I have been lucky and worked hard, and I pay something like 45% all in. 45% seems appropriate. I’d even be fine with 50% or 55%, but not if all the services added are means tested. The CTC pisses me off. That’s the kind of rhetoric and legislation that makes me want to vote Republican (if there were any Romney or Jeb type republicans who weren’t crazy).

Matt is right in a pragmatic sense of what can pass, but it would be great if lawmakers change the rhetoric to make things less an “everyone against the rich” and more about how these programs will lift up everyone. Change the narrative and see if we can get buy-in for broad-based service increases for broad-based (progressive) tax increases.

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It's an issue of perception, I guess, but the CTC rhetoric I am familiar with (from Biden and democratic leadership, not necessarily backbench leftists) is that it's a "lift up everyone" program and not an "everyone against the rich" program. Also, as Matt mentioned, we already had a CTC, but it also excluded the very poor in addition to the very rich. So I would be curious to know what exactly it is about the rhetoric and legislation of the CTC that makes you so mad.

My guess is, on balance, it's smarter politics for Democrats to modestly means test the expanded CTC than to make it available to everyone.

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I’m curious, but is this 7% to 45% apples-to-apples?

I don’t see how it can be; the only way someone’s paying 45% of their income under the current tax code is if we include Social Security taxes, state and local income taxes, and possibly things like unemployment contributions or property taxes, etc.

Meanwhile, even someone paying 0% in federal income tax is still paying FICA, at 7.65%.

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Mine includes state and FICA.

Theirs does not, since they don’t work and receive social security+pension and live in Florida.

So it’s not apples to apples, but every time I go down there, all of them and their friends complain about how high taxes are, while they are in reality paying basically nothing.

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People like to complain.

But just to scale, in our first (partial) year of work after returning here, my wife and I made $68k, paid 8% in federal income tax, an average of 12% in FICA, 3.1% in state, 3.8% in local, for a total of 27%, give or take.

That would point to a total of at least 30% if I lived in NYC.

So “normal folk” have a tax burden worth talking about.

As a side note, the sums of money you New Yorkers fork out to live in the city are just nuts. You’re all insane.

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You said you're using effective tax rate for your parents, but are you using that for your 45% as well?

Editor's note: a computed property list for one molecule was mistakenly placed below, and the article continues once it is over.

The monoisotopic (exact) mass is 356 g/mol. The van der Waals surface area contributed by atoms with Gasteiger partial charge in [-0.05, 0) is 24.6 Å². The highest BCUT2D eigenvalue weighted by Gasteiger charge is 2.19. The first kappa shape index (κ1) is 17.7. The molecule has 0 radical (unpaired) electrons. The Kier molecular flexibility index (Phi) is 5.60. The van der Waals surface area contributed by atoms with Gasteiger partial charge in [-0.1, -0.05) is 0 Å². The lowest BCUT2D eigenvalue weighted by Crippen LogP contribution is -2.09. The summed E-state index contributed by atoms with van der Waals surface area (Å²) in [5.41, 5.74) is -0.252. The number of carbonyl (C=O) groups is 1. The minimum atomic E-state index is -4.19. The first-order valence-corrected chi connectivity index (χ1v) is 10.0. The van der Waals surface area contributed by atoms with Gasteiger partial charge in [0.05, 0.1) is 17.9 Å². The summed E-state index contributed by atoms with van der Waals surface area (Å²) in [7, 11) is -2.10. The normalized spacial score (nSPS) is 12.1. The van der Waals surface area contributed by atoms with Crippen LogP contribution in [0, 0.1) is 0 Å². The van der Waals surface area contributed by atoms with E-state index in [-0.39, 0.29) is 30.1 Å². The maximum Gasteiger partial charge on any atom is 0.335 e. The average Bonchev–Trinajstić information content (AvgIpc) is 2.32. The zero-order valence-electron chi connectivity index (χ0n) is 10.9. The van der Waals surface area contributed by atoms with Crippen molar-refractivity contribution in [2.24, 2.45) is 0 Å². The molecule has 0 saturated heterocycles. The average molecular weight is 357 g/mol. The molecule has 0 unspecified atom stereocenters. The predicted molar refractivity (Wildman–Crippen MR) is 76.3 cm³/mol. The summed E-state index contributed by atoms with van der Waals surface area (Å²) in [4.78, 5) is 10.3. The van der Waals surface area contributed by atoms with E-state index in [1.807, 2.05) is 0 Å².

Even in a high tax state like CA, someone making $500k/year only pays an effective rate of 42% when you include federal/state/FICA.

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Don't you normally add back in property tax? $25k on $500k would be an additional 5% on the AGI.

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With you on the CTC. There's very much a feeling of being excluded here. I'm in IL so this last cycle J.B. Pritzker - literally self-funded - the Fair Tax amendment proposal. Thankfully it was rejected ... but here's thing. The Pritzker's have 11 ... eleven! ... offshore trusts. The hypocrisy should be embarrassing. With hindsight, I'm embarrassed I voted for him.


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Matt, I really appreciate the inclusion of administrative burdens here, especially the thoughtful example of health insurance. I think administrative burdens are one of the key barriers to entry across a lot of social programs (not just for the poor!) and they don’t receive enough attention outside of the Twitterati-policy-wonk world.

One thing I’d like to point out is that administrative burdens can be more easily gamed by the rich. Case in point, my sister qualified for a Pell Grant because my family was able to make it appear as if our income was low enough through various legal but ethically dubious shenanigans. There is no reason a family like mine needed the Pell Grant but in four years nobody ever asked why a rich girl from the ‘burbs who grew up in gated golf course communities and went to private school also got the US taxpayers to find her degree from Auburn. War Eagle, I suppose.

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I think Matt needs to start paying the commentariat royalty checks when he takes our bickering and turns it into an article topic.

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Means-test the subscription fees?

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This article got fewer likes than the leading comments on some of the most popular articles.

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Unhappy prediction: we will exit the Biden administration without congestion tolling having been implemented in New York. The political power class of NYC are 100% drivers, and if you’ve really made it here someone else drives you. Cuomo hates the idea and is actively trying to slow-walk it to death. DeBlasio hates it and has only taken up the issue in the last few months as a way of needling Cuomo. Eric Adams hates it and will only talk about it in the context of musing about which favored constituencies he can dole out exemptions to if it happens.